5. Evidence -- hearsay defined -- admissibility. -- `Hearsay' is a statement, other than one made by the declarant while testifying at trial or hearing, offered in evidence to prove truth of the matter asserted; hearsay testimony is generally inadmissible; however, there are some exceptions.

6. Evidence -- hearsay -- excited-utterance exception to hearsay rule. -- The rules of evidence provide that a statement relating to a startling event or condition made while the declarant was under stress of excitement cause by the event or condition is not excluded by the hearsay rule [Ark. R. Evid. 803(2) (2003)].

7. Evidence -- admissibility of discretionary with trial court -- when reversed. --Admissibility of evidence is within sound discretion of the trial court and will not be disturbed absent an abuse of discretion.

8. Evidence -- specific objection to lack of foundation required before error found -- rationale behind rule. -- A specific objection to introduction of testimony because of failure to lay a proper foundation must be made before it can be said that admission of the testimony was error; the rationale behind this rule is that the trial court should be apprised of the deficiency and the adverse party should be given an opportunity to correct it; here, appellant did not make a lack of foundation argument to the trial court.

9. Evidence -- excited-utterance exception -- factors considered. -- There are several factors to consider when determining if a statement falls under the excited utterance exception to the hearsay rule; (1) the lapse of time, (2) the age of the declarant, (3) the physical and mental condition of the declarant, (4) the characteristics of the event, and (5) the subject matter of the statement; the lapse of time between the startling event and the out-of-court statement, although relevant, is not dispositive of application of the excited- utterance exception to the hearsay rule.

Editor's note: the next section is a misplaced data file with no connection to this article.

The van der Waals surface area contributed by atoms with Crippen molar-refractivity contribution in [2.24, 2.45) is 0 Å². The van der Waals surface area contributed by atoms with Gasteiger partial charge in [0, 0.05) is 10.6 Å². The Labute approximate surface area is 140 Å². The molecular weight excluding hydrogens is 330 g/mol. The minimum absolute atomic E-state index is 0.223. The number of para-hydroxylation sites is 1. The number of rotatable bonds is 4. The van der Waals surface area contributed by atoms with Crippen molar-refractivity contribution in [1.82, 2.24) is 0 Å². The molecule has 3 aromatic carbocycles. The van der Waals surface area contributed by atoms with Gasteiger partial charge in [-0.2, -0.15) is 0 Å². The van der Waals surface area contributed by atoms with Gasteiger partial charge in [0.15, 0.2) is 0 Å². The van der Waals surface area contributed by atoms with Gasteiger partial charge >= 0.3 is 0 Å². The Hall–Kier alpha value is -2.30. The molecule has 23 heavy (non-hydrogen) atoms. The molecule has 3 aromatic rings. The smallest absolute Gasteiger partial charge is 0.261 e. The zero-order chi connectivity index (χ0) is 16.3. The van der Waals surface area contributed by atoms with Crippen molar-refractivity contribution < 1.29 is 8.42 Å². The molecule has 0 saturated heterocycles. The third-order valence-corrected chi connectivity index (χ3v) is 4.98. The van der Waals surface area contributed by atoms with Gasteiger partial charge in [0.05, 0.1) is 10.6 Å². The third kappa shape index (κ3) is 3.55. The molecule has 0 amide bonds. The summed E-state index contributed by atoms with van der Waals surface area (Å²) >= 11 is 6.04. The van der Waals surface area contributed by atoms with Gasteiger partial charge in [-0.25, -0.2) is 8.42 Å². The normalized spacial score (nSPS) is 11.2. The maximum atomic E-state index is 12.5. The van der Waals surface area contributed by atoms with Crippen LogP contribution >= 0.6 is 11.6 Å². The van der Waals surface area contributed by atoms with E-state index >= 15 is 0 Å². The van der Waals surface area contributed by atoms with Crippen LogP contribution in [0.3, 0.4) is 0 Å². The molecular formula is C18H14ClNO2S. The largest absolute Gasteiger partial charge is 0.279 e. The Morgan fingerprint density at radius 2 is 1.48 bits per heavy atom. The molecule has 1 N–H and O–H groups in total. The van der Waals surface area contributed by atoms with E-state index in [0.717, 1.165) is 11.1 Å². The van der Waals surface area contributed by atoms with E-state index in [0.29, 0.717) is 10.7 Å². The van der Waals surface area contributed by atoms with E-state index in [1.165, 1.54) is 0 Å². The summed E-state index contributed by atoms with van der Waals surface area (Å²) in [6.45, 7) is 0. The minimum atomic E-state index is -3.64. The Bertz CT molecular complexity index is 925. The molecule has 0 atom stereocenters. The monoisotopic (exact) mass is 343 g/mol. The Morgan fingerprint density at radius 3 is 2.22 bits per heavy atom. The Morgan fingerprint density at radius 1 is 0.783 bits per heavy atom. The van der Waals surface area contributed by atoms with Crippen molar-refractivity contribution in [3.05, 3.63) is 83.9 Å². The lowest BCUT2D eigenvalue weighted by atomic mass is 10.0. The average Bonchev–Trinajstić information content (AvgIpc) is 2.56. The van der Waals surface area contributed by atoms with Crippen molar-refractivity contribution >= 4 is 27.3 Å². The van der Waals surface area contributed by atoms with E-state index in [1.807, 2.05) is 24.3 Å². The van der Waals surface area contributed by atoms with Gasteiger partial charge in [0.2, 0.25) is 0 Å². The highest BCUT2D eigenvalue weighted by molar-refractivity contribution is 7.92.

10. Evidence -- excited-utterance exception -- time interval allowed after exciting event. -- The general rule is that an utterance following an exciting event must be made soon enough thereafter that it can reasonably be considered a product of the stress of excitement rather than of intervening reflection or deliberation; however, the trend is toward expansion of the time interval after an exciting event, and continuing emotional or physical shock and loss of consciousness, unabated fright, isolation, and other factors may also prolong the time, making it proper to resort to Ark. R. Evid. 803(2), despite long lapses of time.

11. Evidence -- excited utterance -- trial court has discretion to determine whether declarant still excited. -- In determining applicability of the excited-utterance exception to the hearsay rule, it is for the trial court to determine whether the declarant is still excited.